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An Open Source Exhibition An Open Source Exhibition

The concept of Adhocracy itself is a call for action to change the system by changing the way we make things. This exhibition, by embracing open source design, and particularly emphasizing the idea of the commons in relation to the processes of production, has the big challenge of being coherent as a whole.

We are aware that one of the main constrains in the design and cultural world is related with the notion of ownership and how this notion has been controlled along the past decades by the use of traditional copyrights, patents, and trademarks. From the massive struggles about the privatization of universities around the world, to the fights of persons such as Aaron Swartz, who died claiming for the open access to academic papers; there is an urgent need from the cultural, design and architectural fields to really engage with this new model of transforming a noun into a verb: from commons to commoning.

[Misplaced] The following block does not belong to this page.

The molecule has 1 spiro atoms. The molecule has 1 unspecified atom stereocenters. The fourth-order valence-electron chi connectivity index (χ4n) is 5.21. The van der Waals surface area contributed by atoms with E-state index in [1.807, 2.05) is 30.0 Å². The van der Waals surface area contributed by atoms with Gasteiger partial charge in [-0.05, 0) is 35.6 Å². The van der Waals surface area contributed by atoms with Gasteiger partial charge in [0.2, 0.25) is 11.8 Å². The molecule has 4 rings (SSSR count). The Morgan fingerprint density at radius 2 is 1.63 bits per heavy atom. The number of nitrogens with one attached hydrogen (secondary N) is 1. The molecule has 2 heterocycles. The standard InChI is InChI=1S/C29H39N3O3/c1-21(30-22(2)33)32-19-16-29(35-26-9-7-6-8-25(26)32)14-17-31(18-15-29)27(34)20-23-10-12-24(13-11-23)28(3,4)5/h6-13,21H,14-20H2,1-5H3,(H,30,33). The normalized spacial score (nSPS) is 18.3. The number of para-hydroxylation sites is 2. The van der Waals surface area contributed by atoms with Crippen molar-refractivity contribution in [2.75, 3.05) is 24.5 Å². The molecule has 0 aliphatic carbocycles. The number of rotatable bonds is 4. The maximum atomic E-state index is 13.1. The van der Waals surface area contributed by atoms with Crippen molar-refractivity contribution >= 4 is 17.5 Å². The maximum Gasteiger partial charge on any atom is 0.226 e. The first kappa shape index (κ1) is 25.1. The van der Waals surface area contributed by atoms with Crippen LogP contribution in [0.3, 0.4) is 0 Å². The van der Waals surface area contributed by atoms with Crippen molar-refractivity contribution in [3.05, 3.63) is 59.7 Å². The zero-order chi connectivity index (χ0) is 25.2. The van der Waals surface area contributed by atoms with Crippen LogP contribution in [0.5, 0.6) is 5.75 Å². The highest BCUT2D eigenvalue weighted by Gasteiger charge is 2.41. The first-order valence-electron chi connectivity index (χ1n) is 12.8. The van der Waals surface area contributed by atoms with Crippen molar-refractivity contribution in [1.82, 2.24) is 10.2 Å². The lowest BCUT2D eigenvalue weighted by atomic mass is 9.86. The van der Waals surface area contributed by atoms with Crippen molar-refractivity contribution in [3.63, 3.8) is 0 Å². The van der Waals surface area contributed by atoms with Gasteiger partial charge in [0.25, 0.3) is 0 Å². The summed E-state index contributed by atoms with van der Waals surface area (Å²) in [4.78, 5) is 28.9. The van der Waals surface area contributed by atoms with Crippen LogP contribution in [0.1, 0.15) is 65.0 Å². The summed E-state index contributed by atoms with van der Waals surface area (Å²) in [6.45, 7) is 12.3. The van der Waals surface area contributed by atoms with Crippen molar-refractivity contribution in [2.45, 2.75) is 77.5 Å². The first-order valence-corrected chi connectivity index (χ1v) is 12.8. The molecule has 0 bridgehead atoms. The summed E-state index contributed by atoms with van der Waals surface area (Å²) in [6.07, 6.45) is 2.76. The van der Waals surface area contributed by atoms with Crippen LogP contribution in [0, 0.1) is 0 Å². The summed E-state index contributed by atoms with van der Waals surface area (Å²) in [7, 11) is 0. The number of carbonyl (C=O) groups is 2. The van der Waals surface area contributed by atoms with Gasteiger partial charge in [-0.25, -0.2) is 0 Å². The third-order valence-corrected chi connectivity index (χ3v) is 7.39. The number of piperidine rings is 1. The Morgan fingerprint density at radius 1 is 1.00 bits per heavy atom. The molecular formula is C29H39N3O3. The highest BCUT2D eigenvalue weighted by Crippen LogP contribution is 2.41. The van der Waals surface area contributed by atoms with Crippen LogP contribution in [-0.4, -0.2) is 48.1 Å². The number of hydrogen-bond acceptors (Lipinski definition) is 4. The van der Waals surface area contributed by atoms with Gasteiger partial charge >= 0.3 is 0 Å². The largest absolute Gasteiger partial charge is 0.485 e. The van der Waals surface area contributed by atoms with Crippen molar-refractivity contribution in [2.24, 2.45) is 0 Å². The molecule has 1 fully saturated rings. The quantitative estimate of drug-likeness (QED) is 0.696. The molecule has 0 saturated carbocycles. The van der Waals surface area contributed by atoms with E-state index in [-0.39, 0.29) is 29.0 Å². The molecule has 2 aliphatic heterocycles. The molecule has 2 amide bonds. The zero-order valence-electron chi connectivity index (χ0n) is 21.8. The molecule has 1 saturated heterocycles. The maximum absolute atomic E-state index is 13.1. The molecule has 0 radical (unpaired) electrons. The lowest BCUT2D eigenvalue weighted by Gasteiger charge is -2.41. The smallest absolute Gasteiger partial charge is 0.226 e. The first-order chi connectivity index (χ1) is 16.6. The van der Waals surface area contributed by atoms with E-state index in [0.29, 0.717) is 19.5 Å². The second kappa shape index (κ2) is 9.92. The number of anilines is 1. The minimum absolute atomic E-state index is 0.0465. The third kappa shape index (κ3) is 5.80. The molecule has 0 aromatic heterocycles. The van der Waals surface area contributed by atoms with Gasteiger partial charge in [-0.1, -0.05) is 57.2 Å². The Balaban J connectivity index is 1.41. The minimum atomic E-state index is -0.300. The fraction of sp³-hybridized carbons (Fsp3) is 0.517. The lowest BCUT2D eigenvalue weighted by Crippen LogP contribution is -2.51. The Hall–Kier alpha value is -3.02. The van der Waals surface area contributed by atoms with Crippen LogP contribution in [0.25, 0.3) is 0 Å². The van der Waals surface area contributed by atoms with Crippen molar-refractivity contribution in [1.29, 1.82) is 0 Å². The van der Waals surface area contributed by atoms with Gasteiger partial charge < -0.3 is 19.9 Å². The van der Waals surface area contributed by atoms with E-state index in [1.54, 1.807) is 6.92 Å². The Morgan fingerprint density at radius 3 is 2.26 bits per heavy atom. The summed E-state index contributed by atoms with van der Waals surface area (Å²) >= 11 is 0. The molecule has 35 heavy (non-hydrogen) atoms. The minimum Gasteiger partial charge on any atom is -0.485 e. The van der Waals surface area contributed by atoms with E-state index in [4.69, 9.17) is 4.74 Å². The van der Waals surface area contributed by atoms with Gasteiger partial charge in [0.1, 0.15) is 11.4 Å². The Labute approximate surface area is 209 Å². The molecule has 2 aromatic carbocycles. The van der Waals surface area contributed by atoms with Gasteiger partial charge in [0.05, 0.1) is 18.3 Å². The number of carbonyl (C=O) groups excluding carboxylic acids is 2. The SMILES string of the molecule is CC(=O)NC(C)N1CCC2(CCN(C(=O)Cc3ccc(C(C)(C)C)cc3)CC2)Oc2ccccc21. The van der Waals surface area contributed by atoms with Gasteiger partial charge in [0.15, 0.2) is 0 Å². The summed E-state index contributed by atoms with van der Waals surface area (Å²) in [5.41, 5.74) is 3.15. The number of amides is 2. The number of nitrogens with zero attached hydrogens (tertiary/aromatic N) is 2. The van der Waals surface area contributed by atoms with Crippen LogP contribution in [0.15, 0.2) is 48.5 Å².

All the team behind Adhocracy—starting with Joseph Grima who first proposed this research topic for the Istanbul Design Biennial 2012—, decided to keep the exhibition evolving. Now, on this new and revised edition Adhocracy Athens, want to focus on the act of commoning as the social element that allows the creation of networks and communities based on exchanging knowledge and resources.

Why to use a Creative Commons license?

The Creative Commons licenses were released in 2002 to forge a balance inside the traditional “all rights reserved” setting that copyright law creates. These licenses give everyone from individual creators to large companies and institutions a simple, standardized way to grant copyright permissions to their creative work. That’s why the Adhocracy team had taken a step further by using a Creative Commons 4.0 license (CC BY 4.0)* for the whole exhibition: curatorial selection, projects (which have to be open source), exhibition design, and graphic identity.

This can be understood as an open formula, or an invitation, to appropriate Adhocracy once it’s finished here at the Onassis Cultural Center, and present it autonomously, small or large, anywhere in the world, following the spirit of Linux and open software which are continuously forked and reinterpreted while keeping certain key elements.

Please stay tuned, more detailed information will be updated on GitHub soon.

* Thanks to Sam Muirhead from Open Source Circular Economy for his advice.